• It’s not silly to estimate that if a player is making as many as 5 decisions every 2 seconds that’s 150 decisions per minute, equaling roughly 13,500 decisions in a 90+ minute game…
    • Muscle memory mentality is critical.

To ignore teaching decision making when running ANY Rondo training sessions, relative to pitch location, ignores HOW the game of soccer is played.

In closing.

As a coach, don’t just set up a “coned area” to work first touch, passing, and turning skills.  Set up the cones in the actual area of the pitch your training session focuses on.

  • Rotate all players into all positions during this training.

A winger who learns why and how a fullback is going to do things will be a better winger, and vice versa.  

Players physically develop at different rates – so the tallest player (who sometimes ends up playing center-back at the age of 12) is no longer the tallest player by the age of 17.

As a coach you should know that a player only controls the ball for about five minutes in a 90+ minute game.  Therefore, at least 50% of your coaching drills should include reinforcing their roles and responsibilities without the ball.

A successful coach should train appropriate use of technical skills as well as these key muscle memory mentality concepts: 

  1. Decision making,
  2. Positional Shape,
  3. The value of two-touch passing,
  4. Where and when dribbling can/should occur,
  5. Communication, (my words like settle, keep it simple, etc)
  6. Creating overloads,
  7. Mitigating under-loads,
  8. Control, and
  9. Risk

The greatest reward a coach can have is to hear a player say this:

“I think it just takes a bit of training until it becomes almost an instinct and you do it without thinking because if you’re doing it on instinct rather than thinking about it, then you’re doing it much faster because it’s much more natural.”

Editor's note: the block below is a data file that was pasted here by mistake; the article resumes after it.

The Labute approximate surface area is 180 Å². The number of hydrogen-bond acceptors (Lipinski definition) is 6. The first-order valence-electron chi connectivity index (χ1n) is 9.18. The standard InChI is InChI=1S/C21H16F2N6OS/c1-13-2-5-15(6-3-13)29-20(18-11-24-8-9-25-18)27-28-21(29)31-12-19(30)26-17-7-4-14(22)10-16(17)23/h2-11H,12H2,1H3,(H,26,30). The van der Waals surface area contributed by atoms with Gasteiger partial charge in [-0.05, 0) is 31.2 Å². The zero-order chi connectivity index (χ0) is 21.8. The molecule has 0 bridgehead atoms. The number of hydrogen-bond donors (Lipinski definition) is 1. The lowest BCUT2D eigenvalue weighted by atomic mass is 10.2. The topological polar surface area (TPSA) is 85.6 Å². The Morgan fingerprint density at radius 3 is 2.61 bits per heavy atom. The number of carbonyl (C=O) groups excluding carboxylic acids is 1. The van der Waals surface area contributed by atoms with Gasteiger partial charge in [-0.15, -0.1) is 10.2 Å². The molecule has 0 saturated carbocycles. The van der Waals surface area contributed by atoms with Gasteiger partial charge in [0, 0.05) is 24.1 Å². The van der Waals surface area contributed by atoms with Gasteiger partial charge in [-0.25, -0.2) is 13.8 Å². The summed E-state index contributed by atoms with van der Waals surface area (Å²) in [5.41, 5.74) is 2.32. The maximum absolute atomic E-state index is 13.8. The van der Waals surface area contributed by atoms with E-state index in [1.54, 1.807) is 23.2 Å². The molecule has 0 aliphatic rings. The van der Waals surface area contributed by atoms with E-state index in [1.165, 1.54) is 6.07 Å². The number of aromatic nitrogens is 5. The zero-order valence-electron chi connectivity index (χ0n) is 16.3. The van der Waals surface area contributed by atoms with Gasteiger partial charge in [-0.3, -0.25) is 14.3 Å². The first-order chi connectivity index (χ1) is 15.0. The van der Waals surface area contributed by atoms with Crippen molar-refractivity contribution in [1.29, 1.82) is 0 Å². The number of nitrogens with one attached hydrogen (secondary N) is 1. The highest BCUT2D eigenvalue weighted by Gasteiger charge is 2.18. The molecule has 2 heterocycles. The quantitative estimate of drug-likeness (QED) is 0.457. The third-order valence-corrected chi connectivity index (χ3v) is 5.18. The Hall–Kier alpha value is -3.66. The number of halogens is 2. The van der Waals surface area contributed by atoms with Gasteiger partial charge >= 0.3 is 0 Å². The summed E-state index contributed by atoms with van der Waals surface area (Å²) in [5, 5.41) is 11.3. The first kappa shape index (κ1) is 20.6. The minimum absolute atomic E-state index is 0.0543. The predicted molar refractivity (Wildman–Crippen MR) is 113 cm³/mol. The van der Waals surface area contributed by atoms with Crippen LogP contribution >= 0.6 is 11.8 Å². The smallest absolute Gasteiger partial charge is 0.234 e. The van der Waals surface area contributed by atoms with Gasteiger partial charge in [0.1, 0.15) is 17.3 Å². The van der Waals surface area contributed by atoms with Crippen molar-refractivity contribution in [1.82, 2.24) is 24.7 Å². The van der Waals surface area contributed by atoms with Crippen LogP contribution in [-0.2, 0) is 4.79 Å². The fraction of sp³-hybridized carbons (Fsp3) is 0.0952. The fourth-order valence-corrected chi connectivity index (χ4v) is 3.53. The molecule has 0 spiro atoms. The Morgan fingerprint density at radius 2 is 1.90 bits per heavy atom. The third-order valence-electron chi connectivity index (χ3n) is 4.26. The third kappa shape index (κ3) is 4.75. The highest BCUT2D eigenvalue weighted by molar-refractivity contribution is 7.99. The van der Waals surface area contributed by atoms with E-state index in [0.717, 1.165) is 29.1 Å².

Quote provided by this article, from Timbers academy grad Foster Langsdorf, after Stanford Cardinal won the NCAA College Cup this year.  I’d offer Foster Langsdorf is advocating muscle memory mentality.

The second greatest reward a coach can have is to see ‘their’ youth player get promoted to a higher level of soccer.

My vision is American players, like Foster, need to begin to learn muscle memory mentality at the age of 10 or 11 so they fully understand HOW to play soccer by the age of 18 or 19.

Instead of beginning to learn these concepts at the age of 16 or 17 and not understanding HOW to play soccer until the age of 21 or 22.

Best, Chris

@CoachChrisGluck

 

 

Advertisements

Leave a Reply

Fill in your details below or click an icon to log in:

WordPress.com Logo

You are commenting using your WordPress.com account. Log Out /  Change )

Google+ photo

You are commenting using your Google+ account. Log Out /  Change )

Twitter picture

You are commenting using your Twitter account. Log Out /  Change )

Facebook photo

You are commenting using your Facebook account. Log Out /  Change )

w

Connecting to %s

Blog at WordPress.com.

Up ↑

%d bloggers like this: